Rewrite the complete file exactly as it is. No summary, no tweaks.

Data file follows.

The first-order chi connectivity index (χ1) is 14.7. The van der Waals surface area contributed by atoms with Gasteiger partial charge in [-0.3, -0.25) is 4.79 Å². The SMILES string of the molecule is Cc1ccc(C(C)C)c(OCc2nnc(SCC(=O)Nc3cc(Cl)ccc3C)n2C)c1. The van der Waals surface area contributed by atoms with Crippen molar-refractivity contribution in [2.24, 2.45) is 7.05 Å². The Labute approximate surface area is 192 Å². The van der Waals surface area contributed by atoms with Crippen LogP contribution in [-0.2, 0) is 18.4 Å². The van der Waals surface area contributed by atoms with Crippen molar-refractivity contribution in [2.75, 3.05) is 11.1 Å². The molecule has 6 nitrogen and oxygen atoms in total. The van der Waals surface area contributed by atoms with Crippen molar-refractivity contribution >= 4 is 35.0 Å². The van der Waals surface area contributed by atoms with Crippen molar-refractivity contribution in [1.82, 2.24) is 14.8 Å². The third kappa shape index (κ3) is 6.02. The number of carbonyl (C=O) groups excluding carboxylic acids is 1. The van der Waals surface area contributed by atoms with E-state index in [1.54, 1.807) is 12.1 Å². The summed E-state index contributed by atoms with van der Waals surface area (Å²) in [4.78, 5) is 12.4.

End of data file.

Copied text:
The first-order chi connectivity index (χ1) is 14.7. The van der Waals surface area contributed by atoms with Gasteiger partial charge in [-0.3, -0.25) is 4.79 Å². The SMILES string of the molecule is Cc1ccc(C(C)C)c(OCc2nnc(SCC(=O)Nc3cc(Cl)ccc3C)n2C)c1. The van der Waals surface area contributed by atoms with Crippen molar-refractivity contribution in [2.24, 2.45) is 7.05 Å². The Labute approximate surface area is 192 Å². The van der Waals surface area contributed by atoms with Crippen LogP contribution in [-0.2, 0) is 18.4 Å². The van der Waals surface area contributed by atoms with Crippen molar-refractivity contribution in [2.75, 3.05) is 11.1 Å². The molecule has 6 nitrogen and oxygen atoms in total. The van der Waals surface area contributed by atoms with Crippen molar-refractivity contribution >= 4 is 35.0 Å². The van der Waals surface area contributed by atoms with Crippen molar-refractivity contribution in [1.82, 2.24) is 14.8 Å². The third kappa shape index (κ3) is 6.02. The number of carbonyl (C=O) groups excluding carboxylic acids is 1. The van der Waals surface area contributed by atoms with E-state index in [1.54, 1.807) is 12.1 Å². The summed E-state index contributed by atoms with van der Waals surface area (Å²) in [4.78, 5) is 12.4.